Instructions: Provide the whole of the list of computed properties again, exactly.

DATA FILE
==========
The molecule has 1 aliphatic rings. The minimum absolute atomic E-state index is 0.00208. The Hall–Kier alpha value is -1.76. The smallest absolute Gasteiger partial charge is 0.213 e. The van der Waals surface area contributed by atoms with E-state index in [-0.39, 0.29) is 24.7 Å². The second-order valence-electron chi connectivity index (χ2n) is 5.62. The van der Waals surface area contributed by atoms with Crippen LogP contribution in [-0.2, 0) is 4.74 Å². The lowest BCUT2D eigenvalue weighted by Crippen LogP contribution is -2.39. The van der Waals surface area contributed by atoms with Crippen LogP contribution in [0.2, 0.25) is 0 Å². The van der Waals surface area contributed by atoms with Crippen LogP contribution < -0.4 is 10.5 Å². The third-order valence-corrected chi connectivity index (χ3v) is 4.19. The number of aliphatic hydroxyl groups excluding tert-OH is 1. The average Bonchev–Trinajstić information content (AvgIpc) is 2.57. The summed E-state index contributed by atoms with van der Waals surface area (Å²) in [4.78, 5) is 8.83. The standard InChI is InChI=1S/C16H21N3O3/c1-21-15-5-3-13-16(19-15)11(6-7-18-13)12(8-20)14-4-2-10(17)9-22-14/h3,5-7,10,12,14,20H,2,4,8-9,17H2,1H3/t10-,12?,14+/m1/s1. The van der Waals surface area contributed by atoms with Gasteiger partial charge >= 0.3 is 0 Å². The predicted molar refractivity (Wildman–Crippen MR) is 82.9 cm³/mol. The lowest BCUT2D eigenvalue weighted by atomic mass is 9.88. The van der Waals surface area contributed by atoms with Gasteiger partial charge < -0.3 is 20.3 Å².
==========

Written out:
The molecule has 1 aliphatic rings. The minimum absolute atomic E-state index is 0.00208. The Hall–Kier alpha value is -1.76. The smallest absolute Gasteiger partial charge is 0.213 e. The van der Waals surface area contributed by atoms with E-state index in [-0.39, 0.29) is 24.7 Å². The second-order valence-electron chi connectivity index (χ2n) is 5.62. The van der Waals surface area contributed by atoms with Crippen LogP contribution in [-0.2, 0) is 4.74 Å². The lowest BCUT2D eigenvalue weighted by Crippen LogP contribution is -2.39. The van der Waals surface area contributed by atoms with Crippen LogP contribution in [0.2, 0.25) is 0 Å². The van der Waals surface area contributed by atoms with Crippen LogP contribution < -0.4 is 10.5 Å². The third-order valence-corrected chi connectivity index (χ3v) is 4.19. The number of aliphatic hydroxyl groups excluding tert-OH is 1. The average Bonchev–Trinajstić information content (AvgIpc) is 2.57. The summed E-state index contributed by atoms with van der Waals surface area (Å²) in [4.78, 5) is 8.83. The standard InChI is InChI=1S/C16H21N3O3/c1-21-15-5-3-13-16(19-15)11(6-7-18-13)12(8-20)14-4-2-10(17)9-22-14/h3,5-7,10,12,14,20H,2,4,8-9,17H2,1H3/t10-,12?,14+/m1/s1. The van der Waals surface area contributed by atoms with Gasteiger partial charge >= 0.3 is 0 Å². The predicted molar refractivity (Wildman–Crippen MR) is 82.9 cm³/mol. The lowest BCUT2D eigenvalue weighted by atomic mass is 9.88. The van der Waals surface area contributed by atoms with Gasteiger partial charge < -0.3 is 20.3 Å².